At any rate, I'm looking forward to sharing the things that I saw over the next weeks and months. In addition to new and interesting products, the booths themselves are often styled creatively. Here are just a few fun things I noticed:
Since this is the time of year where people are pledging to get up earlier, go to bed earlier, or spend more time doing various noble pursuits, I was thinking about time itself and clocks. I came across the Flat Life clock, which is a few months old, and while it's probably more than I would spend for a wall clock, I really like the concept.
A familiar retro-looking alarm clock image is printed on a very thin piece of plastic and by way of a power cord, the piece makes the transition from two-dimensional image to three-dimensional product that actually functions (though it doesn't have alarm settings). I love the humor, originality, and simplicity of this design and the way the cord trails off, bleeding out of the image and into real life.
If you like it, too, you can also check out the Flat Life light by the same designer:
images via areaware
I am supremely honored to share that I am featured as a trendsetter on Zinc Door's feature Wishlists From The Pros. Zinc Door is a great decor resource and I've worked with them for years and it's been a pleasure. It was so much fun picking out these products, especially the tete-a-tete, which I desperately want, and the glass pendant (swoon).
Thank you Zinc Door for the opportunity! What a great way to start the new year!
I'm planning to share my gift ideas tomorrow, plus other holiday-related posts later this week, so to start off the week, I wanted to share an oldie but a goodie that I've never had a chance to feature before. I think this giant gift bow light would look great in an entry way or at the end of a hall. It's so festive, but I like it so much I'd leave it up year round.
image via generate
Who didn't grow up with those ubiquitous electric candlesticks in the windows of your house during the holidays? I used to think taper candles were extremely old-fashioned and never thought I would be interested in them, but just as with everything else that follows the what's-old-is-new-again pattern, these lovely candleholders have changed my mind.
I love the colors and form of the Pleated candleholders, above, from BoConcept, which I wanted to include even though they're handle-less. And any of the selection below of modern takes on the chamber candlestick would look great as a single piece on a bedside table or console, or as a group on a dining table mixed with other decorative elements.
The porcelain model by Klein Reid (bottom) comes with a removable candle insert, so when not in use with a real taper, you can still enjoy a tromp l'oeil effect of having a candle in place.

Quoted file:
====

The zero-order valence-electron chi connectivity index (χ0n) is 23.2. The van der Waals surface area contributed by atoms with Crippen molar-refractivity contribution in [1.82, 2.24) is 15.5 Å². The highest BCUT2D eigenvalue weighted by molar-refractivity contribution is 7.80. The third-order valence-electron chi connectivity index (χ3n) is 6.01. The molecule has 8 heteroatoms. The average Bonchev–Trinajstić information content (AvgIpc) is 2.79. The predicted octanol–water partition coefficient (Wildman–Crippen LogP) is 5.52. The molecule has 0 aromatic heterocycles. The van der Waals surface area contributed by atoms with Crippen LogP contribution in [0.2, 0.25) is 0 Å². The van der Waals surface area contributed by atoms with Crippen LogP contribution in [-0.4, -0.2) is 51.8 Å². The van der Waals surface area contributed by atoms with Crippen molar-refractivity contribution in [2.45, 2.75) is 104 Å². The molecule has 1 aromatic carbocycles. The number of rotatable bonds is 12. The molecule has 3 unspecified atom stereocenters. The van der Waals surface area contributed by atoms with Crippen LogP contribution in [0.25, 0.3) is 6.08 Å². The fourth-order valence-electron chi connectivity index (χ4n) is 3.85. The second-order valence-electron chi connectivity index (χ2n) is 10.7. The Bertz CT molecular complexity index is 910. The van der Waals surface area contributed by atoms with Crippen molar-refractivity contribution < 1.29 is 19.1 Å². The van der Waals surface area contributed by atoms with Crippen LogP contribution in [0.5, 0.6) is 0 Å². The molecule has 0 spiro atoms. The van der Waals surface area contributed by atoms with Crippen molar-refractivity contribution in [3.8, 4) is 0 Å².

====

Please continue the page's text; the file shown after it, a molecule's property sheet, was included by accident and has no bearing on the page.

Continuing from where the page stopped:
Most of these are well under $30, with the Weight Here coming in under $50 and the Klein Reid priced at $98.
In case you're in need: Creative Candles is a great source for taper candles in beautiful colors.
Not too long ago, I would have eschewed ceiling medallions, but now I think they're quite a nice accent in the right environment. I don't think there are too many innovations in this area, save a few stencils or DIY takes, but I've never seen another ceiling medallion like this.
Lindsey Adelman, of her eponymous studio known best for its light fixtures, designed the Marina Ceiling Medallion. Available in three sizes, the large (above, seen from a worm's eye view) is certainly the most striking and if you want it, well, it's what I like to call a major investment piece. But it is over four feet in diameter (52 in) of solid brass. While it appears most retailers are only offering the brass versions, Adelman's own site mentions that less expensive options in polymer with custom color-matched finishes are available.
Each size is the foundation for the next size up, with the solid small beginning to show a hint of the branches creeping out organically. I think these look best with an attractive bare bulb, but they can be outfitted with a shade as Adelman displayed at the International Contemporary Furniture Fair. And, as you'll see in my picture below (which I didn't realize I had until after I started this post) the pieces can be wall-mounted and look just as dramatic as on the ceiling.
images via the future perfect, last image my own
The last several days have been a bit insane, so I'm glad it's Friday! Hope everyone has a fun weekend planned! A few lovely things I saw this week (click images for purchasing/details):
This 14" diameter bowl ($40, Horchow) is made of recycled metal and jute rope. The pattern reminds me of dream catchers without the feathers and it's always nice to have natural materials mixed in with your decor.
I have an oval dining table, and it seems so hard to find placemats that I like and will fit well all next to each other. But regardless of fit, I love the colors of these ($36 each, ABC Home) and the metallic thread woven throughout the raw hemp. I also like that they're handcrafted at an economically sustainable embroidery co-op in Vietnam.
I know, I know. These have been around a while, but I do truly love the color combos and the space-saving quality of these nylon whisks ($18 each, Gretel). And I never got to feature them when I wanted to, so let me get it out of my system. There. I'm curious to know how they stand up under regular use. Has anyone used one?
This is one of those cases where something functional has been made beautiful. Looking at this piece you almost don't realize it's meant to put flies and other pests down ($14, Schoolhouse Electric & Supply Co.). It's handcrafted in Germany and made from leather and beechwood.
Little Sun ($28, MoMA Store) is a solar-powered LED lamp developed by artist Olafur Eliasson and solar engineer Frederik Ottesen. Every purchase makes it possible for Little Suns, which provide clean reliable light, to be sold at locally affordable prices to the 1.6 billion people worldwide living in communities without access to the electrical grid.
#checkout this blog with shop-themed puns